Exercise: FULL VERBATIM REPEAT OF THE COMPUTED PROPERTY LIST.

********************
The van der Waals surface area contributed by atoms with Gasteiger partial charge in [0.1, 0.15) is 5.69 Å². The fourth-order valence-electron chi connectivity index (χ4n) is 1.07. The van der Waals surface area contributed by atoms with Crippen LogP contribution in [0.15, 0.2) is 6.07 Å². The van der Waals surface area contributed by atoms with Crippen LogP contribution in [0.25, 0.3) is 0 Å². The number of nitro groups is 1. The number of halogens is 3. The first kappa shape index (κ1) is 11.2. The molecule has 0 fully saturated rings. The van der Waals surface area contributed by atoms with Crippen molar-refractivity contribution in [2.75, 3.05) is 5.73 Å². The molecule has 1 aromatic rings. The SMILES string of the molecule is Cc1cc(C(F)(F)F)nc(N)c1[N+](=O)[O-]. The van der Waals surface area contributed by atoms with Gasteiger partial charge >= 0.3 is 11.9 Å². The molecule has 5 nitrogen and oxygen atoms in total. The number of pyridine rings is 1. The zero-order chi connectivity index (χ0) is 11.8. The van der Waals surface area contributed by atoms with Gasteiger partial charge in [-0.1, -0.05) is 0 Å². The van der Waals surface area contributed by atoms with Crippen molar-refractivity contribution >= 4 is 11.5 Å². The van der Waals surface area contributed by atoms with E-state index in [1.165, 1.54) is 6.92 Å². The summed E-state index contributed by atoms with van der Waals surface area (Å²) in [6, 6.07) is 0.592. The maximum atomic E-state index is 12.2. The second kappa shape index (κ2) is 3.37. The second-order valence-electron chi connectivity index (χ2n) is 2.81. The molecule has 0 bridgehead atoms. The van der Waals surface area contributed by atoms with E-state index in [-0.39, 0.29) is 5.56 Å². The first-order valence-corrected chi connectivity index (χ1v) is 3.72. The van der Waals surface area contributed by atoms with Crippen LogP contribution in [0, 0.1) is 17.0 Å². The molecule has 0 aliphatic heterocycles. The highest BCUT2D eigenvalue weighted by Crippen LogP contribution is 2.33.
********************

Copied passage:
The van der Waals surface area contributed by atoms with Gasteiger partial charge in [0.1, 0.15) is 5.69 Å². The fourth-order valence-electron chi connectivity index (χ4n) is 1.07. The van der Waals surface area contributed by atoms with Crippen LogP contribution in [0.15, 0.2) is 6.07 Å². The van der Waals surface area contributed by atoms with Crippen LogP contribution in [0.25, 0.3) is 0 Å². The number of nitro groups is 1. The number of halogens is 3. The first kappa shape index (κ1) is 11.2. The molecule has 0 fully saturated rings. The van der Waals surface area contributed by atoms with Crippen molar-refractivity contribution in [2.75, 3.05) is 5.73 Å². The molecule has 1 aromatic rings. The SMILES string of the molecule is Cc1cc(C(F)(F)F)nc(N)c1[N+](=O)[O-]. The van der Waals surface area contributed by atoms with Gasteiger partial charge >= 0.3 is 11.9 Å². The molecule has 5 nitrogen and oxygen atoms in total. The number of pyridine rings is 1. The zero-order chi connectivity index (χ0) is 11.8. The van der Waals surface area contributed by atoms with Gasteiger partial charge in [-0.1, -0.05) is 0 Å². The van der Waals surface area contributed by atoms with Crippen molar-refractivity contribution >= 4 is 11.5 Å². The van der Waals surface area contributed by atoms with E-state index in [1.165, 1.54) is 6.92 Å². The summed E-state index contributed by atoms with van der Waals surface area (Å²) in [6, 6.07) is 0.592. The maximum atomic E-state index is 12.2. The second kappa shape index (κ2) is 3.37. The second-order valence-electron chi connectivity index (χ2n) is 2.81. The molecule has 0 bridgehead atoms. The van der Waals surface area contributed by atoms with E-state index in [-0.39, 0.29) is 5.56 Å². The first-order valence-corrected chi connectivity index (χ1v) is 3.72. The van der Waals surface area contributed by atoms with Crippen LogP contribution in [0, 0.1) is 17.0 Å². The molecule has 0 aliphatic heterocycles. The highest BCUT2D eigenvalue weighted by Crippen LogP contribution is 2.33.